We talked, at length, about Farmer Wants a Wife - 9:00 Five - the week it started. You remember this one, surely? Happy Harry's daughter-in-law Louise Redknapp sets out to help Britain's most eligible farmers to meet the women of their dreams. Tonight, thirty-year-old Jim is a rugby-loving arable farmer from the Yorkshire Dales. Arable? That's a bit harsh, he looks quite nice from the publicity photo. But, anyway, despite having the looks of a rock star, this handsome bachelor has yet to find Mrs Right. Probably, because most Ms Rights' consider an isolated location, long hours, back-breaking work and little financial reward something of a drawback when they can nab a real rock star and avoid most of the pitfalls. (Albeit, they do have to take likely heroin addiction into consideration in the second scenario.) Can Louise help sow the seeds of love? Like Tears For Fears. Only, less Magical Mystery Tour parodying in the video. If Louise turns up looking like she does in our photo then I'm guessing she might get a bit of the old 'ooo, arr. D'y fancy a quick go on moi tractor?' herself.

Thursday 1 October
The anarchic, award-winning pop quiz Never Mind the Buzzcocks - 9:30 BBC2 - returns with new team captain the depressingly unfunny Noel Fielding opposite regular Phill Jupitus and guest host James Corden. So, to sum up, this is a show that's now missing both Bill Bailey and Simon Anstell - the only two reasons there's ever been to watch it. Hmm ... Good luck with that.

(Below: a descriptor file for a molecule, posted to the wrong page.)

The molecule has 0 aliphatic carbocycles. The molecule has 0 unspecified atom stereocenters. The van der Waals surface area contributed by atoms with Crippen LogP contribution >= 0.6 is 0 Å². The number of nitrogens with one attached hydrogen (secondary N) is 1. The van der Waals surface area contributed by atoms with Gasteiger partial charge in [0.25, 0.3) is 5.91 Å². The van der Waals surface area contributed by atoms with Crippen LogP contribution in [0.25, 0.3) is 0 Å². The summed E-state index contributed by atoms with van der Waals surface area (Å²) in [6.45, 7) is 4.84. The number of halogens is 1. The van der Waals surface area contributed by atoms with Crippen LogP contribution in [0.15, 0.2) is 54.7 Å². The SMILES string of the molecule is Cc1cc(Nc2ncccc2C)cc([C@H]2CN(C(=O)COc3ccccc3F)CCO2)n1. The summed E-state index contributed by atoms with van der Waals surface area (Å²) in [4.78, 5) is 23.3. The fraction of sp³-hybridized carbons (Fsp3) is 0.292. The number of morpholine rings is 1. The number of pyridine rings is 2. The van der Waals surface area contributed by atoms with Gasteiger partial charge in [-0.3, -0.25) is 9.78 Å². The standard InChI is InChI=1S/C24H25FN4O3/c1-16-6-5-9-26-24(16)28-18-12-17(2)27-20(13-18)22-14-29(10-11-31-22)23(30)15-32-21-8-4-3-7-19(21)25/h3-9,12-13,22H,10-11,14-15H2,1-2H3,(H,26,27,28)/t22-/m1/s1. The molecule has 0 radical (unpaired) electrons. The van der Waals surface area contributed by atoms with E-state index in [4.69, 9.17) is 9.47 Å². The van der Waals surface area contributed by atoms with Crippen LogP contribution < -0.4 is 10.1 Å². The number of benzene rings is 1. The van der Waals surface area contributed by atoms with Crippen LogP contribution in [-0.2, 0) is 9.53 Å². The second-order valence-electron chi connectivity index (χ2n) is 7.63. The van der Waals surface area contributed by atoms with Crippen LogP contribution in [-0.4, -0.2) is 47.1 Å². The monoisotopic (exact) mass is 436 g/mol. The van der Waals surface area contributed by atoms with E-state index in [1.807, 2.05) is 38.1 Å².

We've got an hour and a half of Masterchef The Professionals tonight on BBC2 starting at 8:00. It is the quarter finals, and the four winning chefs have to cook three courses of their own design for three restaurant critics. Only two can go through to the finals. As ever, Monica Galetti - who's got a real Deborah Meaden/Ms Whiplash thing going for her on this show - will get all feisty, Gregg Wallace will frown a lot and say 'I don't know if he's got what it takes' and Michel Roux will say 'Sont des mots qui vont très bien ensemble.' No, sorry, that's 'Michelle.' Anyway, somebody will burn their scallops, somebody else will make a mess of the Boeuf Bourgignon and the Lemon Tarts will all collapse like a flan in a microwave. And it will all be ridiculously entertaining!

In Electric Dreams - 8:00 BBC4 - a family and their home are stripped of all modern technology to live a life of decades past. The family must live through the digital wilderness of the 1970s, with a technical support team to source and supply them with the vintage technology of the time. They endure a spell without central heating and get to grips with the 'state-of-the-art' teasmade, see the effects of seventies industrial unrest on their home when they experience a power cut and then their newly-arrived colour television breaks down. As the Topping household's did shortly after we got it in 1972. They had to send it back to the manufacturer and it took six weeks before we got it back. We ended up renting back our old black and white one for the duration. So this is kind of Supersizers meets The Victorian Farm but with a bit of The Gadget Show thrown in. What a great idea. I think this sounds terrific. I might even give a bit of Masterchef a miss for this! Get out yer Hai Karate aftershave and clack yer clackers with pride, the seventies are back. I think I'll go on strike.